Sophie R. Bader; Andrea Fischer; Daniela Emrich; Uta Juetting; Thomas Weyh; Bernd Kaspers; Kaspar Matiasek



Analysis of bladder related nerve cuff electrode recordings frompreganglionic pelvic nerve and sacral roots in pigs  

Microsoft Academic Search

Electrical stimulation of appropriate lower urinary tract (LUT) nerves\\u000d\\u000a\\u0009may be used in bladder dysfunction to achieve continence and abolish\\u000d\\u000a\\u0009hyper-reflexic detrusor contractions. It can also be used for consequent\\u000d\\u000a\\u0009emptying of the bladder. To control the time course of the described\\u000d\\u000a\\u0009functional phases, knowledge of bladder sensory information is needed.\\u000d\\u000a\\u0009We investigated if the latter could be extracted from

S. Jezernik; J. G. Wen; N. J. Rijkhoff; J. C. Djurhuus; T. Sinkjaer



Extrachromosomal DNA of pea (Pisum sativum) root-tip cells replicates by strand displacement  

SciTech Connect

In cultured pea roots there is extrachromosomal DNA associated with cells that differentiate from the G/sub 2/ phase of the cell cycle that is absent from those that differentiate from the G/sub 1/ phase. The authors examined this extrachromosomal DNA by electron microscopy and found that it consisted of three types: (i) double-stranded linear molecules with single-stranded branches (74%), (ii) double-stranded molecules without branches (26%), and (iii) free single-stranded molecules. The double-stranded molecules with or without branches were similar in length, having a modal length of 10-15 The free single-stranded molecules were shorter and had a mean length of 3.8 The length of the branches attached to the duplex molecules was only slightly less than that of the free form. The duplex molecules with branches were interpreted as configurations reflecting an ongoing strand-displacement process that results in free single-stranded molecules. Finally, measurements on duplex molecules with multiple branches suggested that the extrachromosomal DNA may exist in the form of tandemly repeated sequences. 8 references, 8 figures.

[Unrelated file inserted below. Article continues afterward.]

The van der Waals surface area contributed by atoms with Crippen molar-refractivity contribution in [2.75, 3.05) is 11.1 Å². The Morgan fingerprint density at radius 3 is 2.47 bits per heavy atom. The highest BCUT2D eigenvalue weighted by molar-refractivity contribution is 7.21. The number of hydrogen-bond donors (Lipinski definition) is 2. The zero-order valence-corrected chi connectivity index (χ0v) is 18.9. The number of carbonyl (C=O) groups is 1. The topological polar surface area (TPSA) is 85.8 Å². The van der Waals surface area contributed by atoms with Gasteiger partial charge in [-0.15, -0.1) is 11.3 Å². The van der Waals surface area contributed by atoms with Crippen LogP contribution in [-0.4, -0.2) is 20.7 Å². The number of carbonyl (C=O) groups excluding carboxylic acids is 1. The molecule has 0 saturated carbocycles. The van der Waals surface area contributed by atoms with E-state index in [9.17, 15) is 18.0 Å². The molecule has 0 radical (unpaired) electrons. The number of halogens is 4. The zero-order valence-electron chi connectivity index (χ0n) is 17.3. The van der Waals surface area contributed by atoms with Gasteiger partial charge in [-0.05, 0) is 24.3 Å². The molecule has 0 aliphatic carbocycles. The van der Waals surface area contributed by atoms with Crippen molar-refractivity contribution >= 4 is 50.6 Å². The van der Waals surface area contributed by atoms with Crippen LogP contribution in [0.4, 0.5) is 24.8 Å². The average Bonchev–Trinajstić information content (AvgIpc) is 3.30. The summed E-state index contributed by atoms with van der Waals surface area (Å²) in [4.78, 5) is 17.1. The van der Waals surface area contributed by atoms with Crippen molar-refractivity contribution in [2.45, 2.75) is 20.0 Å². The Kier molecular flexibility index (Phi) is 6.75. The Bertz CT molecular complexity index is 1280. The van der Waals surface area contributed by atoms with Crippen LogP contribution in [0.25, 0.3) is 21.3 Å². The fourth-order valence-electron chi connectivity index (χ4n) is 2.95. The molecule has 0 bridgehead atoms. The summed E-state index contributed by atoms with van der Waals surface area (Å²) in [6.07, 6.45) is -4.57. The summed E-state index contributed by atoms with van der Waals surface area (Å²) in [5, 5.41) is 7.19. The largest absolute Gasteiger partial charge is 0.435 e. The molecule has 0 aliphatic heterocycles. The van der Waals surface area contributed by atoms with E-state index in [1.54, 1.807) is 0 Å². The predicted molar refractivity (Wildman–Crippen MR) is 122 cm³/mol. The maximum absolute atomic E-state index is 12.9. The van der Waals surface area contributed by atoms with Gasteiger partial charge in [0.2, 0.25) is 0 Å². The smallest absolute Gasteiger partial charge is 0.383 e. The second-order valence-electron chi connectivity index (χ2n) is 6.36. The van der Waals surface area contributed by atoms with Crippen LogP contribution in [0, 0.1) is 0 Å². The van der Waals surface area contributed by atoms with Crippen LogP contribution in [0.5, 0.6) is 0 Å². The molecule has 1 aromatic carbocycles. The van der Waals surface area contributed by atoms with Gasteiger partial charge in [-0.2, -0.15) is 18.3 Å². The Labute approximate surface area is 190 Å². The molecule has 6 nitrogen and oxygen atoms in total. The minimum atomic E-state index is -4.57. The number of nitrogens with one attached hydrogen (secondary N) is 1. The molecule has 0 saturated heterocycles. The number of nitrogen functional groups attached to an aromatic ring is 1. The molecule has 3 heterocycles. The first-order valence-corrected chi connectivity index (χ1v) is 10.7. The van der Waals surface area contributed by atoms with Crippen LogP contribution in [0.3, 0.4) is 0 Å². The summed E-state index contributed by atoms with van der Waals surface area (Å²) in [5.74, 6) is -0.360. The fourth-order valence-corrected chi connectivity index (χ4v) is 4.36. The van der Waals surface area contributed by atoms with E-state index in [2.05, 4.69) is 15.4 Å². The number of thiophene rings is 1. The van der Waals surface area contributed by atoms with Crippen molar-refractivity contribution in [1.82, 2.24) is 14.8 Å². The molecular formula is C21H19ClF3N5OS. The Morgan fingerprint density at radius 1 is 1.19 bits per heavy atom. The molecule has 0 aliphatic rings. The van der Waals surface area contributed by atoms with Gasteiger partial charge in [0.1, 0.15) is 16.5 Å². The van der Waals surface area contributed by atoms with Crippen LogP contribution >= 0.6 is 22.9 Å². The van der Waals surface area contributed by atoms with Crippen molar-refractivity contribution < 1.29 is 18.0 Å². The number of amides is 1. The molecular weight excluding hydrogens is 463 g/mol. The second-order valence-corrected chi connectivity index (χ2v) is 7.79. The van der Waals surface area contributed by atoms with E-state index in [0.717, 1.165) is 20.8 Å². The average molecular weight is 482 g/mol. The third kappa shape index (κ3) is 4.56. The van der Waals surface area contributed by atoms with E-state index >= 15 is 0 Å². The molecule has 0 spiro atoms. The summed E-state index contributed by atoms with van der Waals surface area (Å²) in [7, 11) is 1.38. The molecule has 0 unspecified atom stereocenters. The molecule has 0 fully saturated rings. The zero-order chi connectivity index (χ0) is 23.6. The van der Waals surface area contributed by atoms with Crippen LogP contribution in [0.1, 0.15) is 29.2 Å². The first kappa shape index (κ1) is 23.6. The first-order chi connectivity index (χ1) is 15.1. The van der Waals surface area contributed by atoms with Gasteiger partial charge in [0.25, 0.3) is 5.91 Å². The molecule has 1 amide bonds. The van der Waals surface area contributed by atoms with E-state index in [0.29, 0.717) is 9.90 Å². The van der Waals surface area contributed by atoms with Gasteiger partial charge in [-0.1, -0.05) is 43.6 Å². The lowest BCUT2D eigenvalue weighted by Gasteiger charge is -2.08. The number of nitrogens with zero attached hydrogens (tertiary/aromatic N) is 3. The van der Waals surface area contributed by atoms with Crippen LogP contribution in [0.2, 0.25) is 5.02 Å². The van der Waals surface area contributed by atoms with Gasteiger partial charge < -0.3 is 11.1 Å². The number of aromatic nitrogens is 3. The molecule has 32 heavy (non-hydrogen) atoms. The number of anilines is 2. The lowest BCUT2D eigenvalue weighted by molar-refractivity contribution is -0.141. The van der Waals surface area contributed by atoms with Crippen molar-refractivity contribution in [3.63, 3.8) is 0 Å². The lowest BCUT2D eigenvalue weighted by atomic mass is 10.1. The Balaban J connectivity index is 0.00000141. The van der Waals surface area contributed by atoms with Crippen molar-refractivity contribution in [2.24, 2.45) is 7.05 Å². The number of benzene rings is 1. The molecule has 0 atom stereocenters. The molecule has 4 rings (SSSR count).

Krimer, D.B.; Van't Hof, J.



Removal of an iliosacral screw entrapping the L5 nerve root after failed posterior pelvic ring fixation: a case report.